Since these are supposed to be pet animals, I do hope to get tame/friendly birds. I know I can help this along by handling them a lot from an early age, but I also know that chickens are people too, and there’s no accounting for that. A lot of people recommend Buff Orpingtons as being super friendly/nice, but case in point, Skedaddler wasn’t any of the above. He was a big bully, in spite of being one of the “friendliest” breeds. If any of you guys know/have experience with any of the above breeds I’d love to hear about them. I plan to have one rooster and the rest hens. Rooster will probably be either a Silver Spangled Hamburg or an Exchequer Leghorn. Does that sound alright? I’m a little nervous about the white cochin (never had a chicken with feathery feet before. I feel like they’d get dirty so easily, and they are more susceptible to leg mites), but I’m told they’re super loving lap chickens. And just look at this loaf. >.< I think I’m gonna give it a try.
Oh, and in case anyone is interested, I think I figured out what kind of chicken Yellowy was. My dad always called her a “fryer” but I couldn’t find anything online that used that terminology. I did find reference to “broilers” which I imagine is probably the same thing. I know I had mentioned Leghorn (which was my best guess at the time. Yellow chicks and white adult birds) but leghorns aren’t typically called broilers I don’t think, and they don’t grow especially quickly. I’m fairly certain she was a Cornish Cross. I’m looking at pictures of the older chicks, and they look just like her. And they’re bred for meat, and to live short lives (2 months) 🙁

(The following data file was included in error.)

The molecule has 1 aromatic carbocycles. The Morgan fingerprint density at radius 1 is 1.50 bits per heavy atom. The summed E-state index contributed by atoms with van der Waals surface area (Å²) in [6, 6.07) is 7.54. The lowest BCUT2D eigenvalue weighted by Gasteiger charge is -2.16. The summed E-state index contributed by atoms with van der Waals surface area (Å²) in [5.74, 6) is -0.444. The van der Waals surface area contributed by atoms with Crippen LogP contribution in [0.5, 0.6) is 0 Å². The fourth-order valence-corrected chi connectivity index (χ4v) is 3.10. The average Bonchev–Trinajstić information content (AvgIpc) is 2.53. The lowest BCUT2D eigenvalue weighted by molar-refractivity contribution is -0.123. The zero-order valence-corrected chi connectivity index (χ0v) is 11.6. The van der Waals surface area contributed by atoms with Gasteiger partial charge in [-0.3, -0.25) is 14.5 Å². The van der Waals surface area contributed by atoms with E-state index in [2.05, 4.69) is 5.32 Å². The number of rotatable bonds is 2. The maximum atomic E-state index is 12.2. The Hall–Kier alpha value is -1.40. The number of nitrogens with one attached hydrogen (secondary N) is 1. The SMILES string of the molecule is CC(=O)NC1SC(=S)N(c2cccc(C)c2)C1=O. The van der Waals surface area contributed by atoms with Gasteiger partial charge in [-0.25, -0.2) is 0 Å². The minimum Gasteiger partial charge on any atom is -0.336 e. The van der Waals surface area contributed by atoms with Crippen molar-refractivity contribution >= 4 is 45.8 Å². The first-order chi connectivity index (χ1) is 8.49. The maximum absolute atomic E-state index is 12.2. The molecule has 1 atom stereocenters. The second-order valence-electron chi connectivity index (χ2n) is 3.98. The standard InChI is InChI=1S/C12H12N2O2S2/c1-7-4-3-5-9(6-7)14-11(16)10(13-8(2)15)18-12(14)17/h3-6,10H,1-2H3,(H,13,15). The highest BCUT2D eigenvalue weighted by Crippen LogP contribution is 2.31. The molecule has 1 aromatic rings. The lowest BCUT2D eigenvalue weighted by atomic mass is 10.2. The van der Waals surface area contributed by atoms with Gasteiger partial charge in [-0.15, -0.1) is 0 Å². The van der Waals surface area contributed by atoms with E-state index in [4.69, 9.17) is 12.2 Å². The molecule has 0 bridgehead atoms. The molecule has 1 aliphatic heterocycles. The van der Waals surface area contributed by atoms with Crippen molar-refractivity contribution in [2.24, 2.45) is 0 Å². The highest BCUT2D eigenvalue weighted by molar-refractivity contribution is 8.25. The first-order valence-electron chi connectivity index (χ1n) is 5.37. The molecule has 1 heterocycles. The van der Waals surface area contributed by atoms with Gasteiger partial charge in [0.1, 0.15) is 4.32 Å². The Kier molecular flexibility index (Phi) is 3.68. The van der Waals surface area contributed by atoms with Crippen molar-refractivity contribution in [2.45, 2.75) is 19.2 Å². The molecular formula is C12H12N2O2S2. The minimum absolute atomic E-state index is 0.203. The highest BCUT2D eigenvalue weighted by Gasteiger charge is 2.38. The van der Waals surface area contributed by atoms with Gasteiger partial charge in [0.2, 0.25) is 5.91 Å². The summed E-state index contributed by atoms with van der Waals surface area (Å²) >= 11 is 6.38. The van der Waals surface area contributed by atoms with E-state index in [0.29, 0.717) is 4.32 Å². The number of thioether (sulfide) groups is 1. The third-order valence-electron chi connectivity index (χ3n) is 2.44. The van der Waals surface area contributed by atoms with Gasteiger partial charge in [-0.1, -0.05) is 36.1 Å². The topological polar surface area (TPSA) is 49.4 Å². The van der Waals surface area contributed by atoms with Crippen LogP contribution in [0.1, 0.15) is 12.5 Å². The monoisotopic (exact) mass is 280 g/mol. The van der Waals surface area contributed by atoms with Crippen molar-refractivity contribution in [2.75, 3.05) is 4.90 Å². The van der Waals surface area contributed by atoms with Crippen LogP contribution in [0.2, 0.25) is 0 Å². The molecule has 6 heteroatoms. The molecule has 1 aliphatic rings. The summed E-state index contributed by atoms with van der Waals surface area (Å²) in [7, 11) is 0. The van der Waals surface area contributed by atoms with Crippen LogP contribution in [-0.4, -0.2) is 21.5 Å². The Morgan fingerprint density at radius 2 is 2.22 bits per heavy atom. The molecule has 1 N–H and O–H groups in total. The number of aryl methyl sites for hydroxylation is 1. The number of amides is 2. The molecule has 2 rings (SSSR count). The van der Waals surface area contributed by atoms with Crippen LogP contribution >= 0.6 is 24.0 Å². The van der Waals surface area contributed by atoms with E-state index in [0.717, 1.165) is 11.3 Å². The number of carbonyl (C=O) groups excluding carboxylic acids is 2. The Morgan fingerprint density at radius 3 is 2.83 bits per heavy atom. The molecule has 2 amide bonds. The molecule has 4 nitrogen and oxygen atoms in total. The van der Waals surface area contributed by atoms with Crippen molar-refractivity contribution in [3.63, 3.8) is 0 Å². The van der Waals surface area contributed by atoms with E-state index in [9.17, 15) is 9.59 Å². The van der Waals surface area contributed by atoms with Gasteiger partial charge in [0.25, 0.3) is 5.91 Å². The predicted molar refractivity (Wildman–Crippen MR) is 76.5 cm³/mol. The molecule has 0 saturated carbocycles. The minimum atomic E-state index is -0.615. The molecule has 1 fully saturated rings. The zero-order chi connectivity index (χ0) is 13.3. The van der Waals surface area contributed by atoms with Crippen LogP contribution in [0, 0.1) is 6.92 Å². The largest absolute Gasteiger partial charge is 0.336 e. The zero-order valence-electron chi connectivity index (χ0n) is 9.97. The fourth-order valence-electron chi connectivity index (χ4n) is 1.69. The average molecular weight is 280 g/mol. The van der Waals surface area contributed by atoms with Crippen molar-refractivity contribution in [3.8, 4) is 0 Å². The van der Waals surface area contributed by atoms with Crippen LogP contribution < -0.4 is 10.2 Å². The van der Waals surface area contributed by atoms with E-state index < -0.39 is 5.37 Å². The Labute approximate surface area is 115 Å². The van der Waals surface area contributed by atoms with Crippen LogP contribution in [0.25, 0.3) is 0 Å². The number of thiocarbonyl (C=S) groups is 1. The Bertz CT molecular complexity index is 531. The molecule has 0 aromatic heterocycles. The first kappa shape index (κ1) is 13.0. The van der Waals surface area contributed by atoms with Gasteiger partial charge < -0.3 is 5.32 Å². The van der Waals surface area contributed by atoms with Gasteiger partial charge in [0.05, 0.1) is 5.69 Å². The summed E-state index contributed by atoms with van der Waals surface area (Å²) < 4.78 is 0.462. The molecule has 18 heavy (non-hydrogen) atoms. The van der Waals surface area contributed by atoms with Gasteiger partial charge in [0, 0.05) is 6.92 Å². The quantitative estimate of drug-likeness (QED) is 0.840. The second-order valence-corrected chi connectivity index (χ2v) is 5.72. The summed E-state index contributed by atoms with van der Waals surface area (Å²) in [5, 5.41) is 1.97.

Here is a picture of her and another chick at the feeder. You can see how huge she is. (Even in the pick of the three hens roosting on the porch railing, you can see how much bigger she is than the other girls).February 24, 2019 at 1:22 pm #1558493
If you are planning to have a coop and fence you might consider how well the various breeds can fly. My son and his family have had a mixed flock for several years. Most of them will stay behind the 6 foot fence around the coop but they did have a white rooster that could fly in and out.
I think that something eventually got the white one. They currently have a brown hen that can fly to the top of the fence. I don’t know what her breed is or what her parents might be. Maybe Jennifer or someone can advise on breeds that can’t fly so well.February 24, 2019 at 1:49 pm #1558494
I’m going to have a fence with a roof on it, so no worries there. Believe me, I’m probably overly paranoid about it all, but I’m really trying to max out their safety. Nobody gets out, and nothing gets in.February 24, 2019 at 4:29 pm #1558497
Amy, I’ve owned Cochins and can testify to their sweetness. (Ours were standards, not bantys, don’t know if there’s a personality difference) We kept several feather footed breeds, and never had a problem with their health. The Rhode Islands ranged from standoffish to the sweetest of all.